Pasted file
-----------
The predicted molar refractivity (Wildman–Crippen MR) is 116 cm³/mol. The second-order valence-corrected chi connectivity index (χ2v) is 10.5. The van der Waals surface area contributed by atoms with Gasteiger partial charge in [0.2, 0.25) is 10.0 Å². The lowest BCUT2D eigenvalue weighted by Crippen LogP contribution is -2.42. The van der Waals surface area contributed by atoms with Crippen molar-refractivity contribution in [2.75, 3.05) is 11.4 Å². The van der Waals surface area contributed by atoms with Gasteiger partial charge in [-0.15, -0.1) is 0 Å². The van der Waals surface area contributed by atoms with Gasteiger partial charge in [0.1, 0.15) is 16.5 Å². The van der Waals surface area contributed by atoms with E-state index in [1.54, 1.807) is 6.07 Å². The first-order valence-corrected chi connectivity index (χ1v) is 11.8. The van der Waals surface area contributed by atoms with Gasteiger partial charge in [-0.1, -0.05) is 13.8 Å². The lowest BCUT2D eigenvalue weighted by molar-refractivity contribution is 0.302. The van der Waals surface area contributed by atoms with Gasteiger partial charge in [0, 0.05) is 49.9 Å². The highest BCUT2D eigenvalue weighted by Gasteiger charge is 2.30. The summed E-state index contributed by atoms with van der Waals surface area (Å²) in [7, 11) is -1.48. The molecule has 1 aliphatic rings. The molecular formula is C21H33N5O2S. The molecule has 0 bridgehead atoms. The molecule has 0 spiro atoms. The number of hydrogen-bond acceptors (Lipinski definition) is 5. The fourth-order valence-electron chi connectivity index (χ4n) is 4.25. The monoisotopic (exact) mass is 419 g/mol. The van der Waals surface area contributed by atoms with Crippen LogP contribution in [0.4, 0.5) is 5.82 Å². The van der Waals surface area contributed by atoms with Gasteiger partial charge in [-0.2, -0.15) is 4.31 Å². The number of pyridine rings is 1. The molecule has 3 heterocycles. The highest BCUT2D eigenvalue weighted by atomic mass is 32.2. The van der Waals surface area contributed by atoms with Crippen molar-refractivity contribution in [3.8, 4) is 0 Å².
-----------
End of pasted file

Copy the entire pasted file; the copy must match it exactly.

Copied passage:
The predicted molar refractivity (Wildman–Crippen MR) is 116 cm³/mol. The second-order valence-corrected chi connectivity index (χ2v) is 10.5. The van der Waals surface area contributed by atoms with Gasteiger partial charge in [0.2, 0.25) is 10.0 Å². The lowest BCUT2D eigenvalue weighted by Crippen LogP contribution is -2.42. The van der Waals surface area contributed by atoms with Crippen molar-refractivity contribution in [2.75, 3.05) is 11.4 Å². The van der Waals surface area contributed by atoms with Gasteiger partial charge in [-0.15, -0.1) is 0 Å². The van der Waals surface area contributed by atoms with Gasteiger partial charge in [0.1, 0.15) is 16.5 Å². The van der Waals surface area contributed by atoms with E-state index in [1.54, 1.807) is 6.07 Å². The first-order valence-corrected chi connectivity index (χ1v) is 11.8. The van der Waals surface area contributed by atoms with Gasteiger partial charge in [-0.1, -0.05) is 13.8 Å². The lowest BCUT2D eigenvalue weighted by molar-refractivity contribution is 0.302. The van der Waals surface area contributed by atoms with Gasteiger partial charge in [0, 0.05) is 49.9 Å². The highest BCUT2D eigenvalue weighted by Gasteiger charge is 2.30. The summed E-state index contributed by atoms with van der Waals surface area (Å²) in [7, 11) is -1.48. The molecule has 1 aliphatic rings. The molecular formula is C21H33N5O2S. The molecule has 0 bridgehead atoms. The molecule has 0 spiro atoms. The number of hydrogen-bond acceptors (Lipinski definition) is 5. The fourth-order valence-electron chi connectivity index (χ4n) is 4.25. The monoisotopic (exact) mass is 419 g/mol. The van der Waals surface area contributed by atoms with Crippen LogP contribution in [0.4, 0.5) is 5.82 Å². The van der Waals surface area contributed by atoms with Gasteiger partial charge in [-0.2, -0.15) is 4.31 Å². The number of pyridine rings is 1. The molecule has 3 heterocycles. The highest BCUT2D eigenvalue weighted by atomic mass is 32.2. The van der Waals surface area contributed by atoms with Crippen molar-refractivity contribution in [3.8, 4) is 0 Å².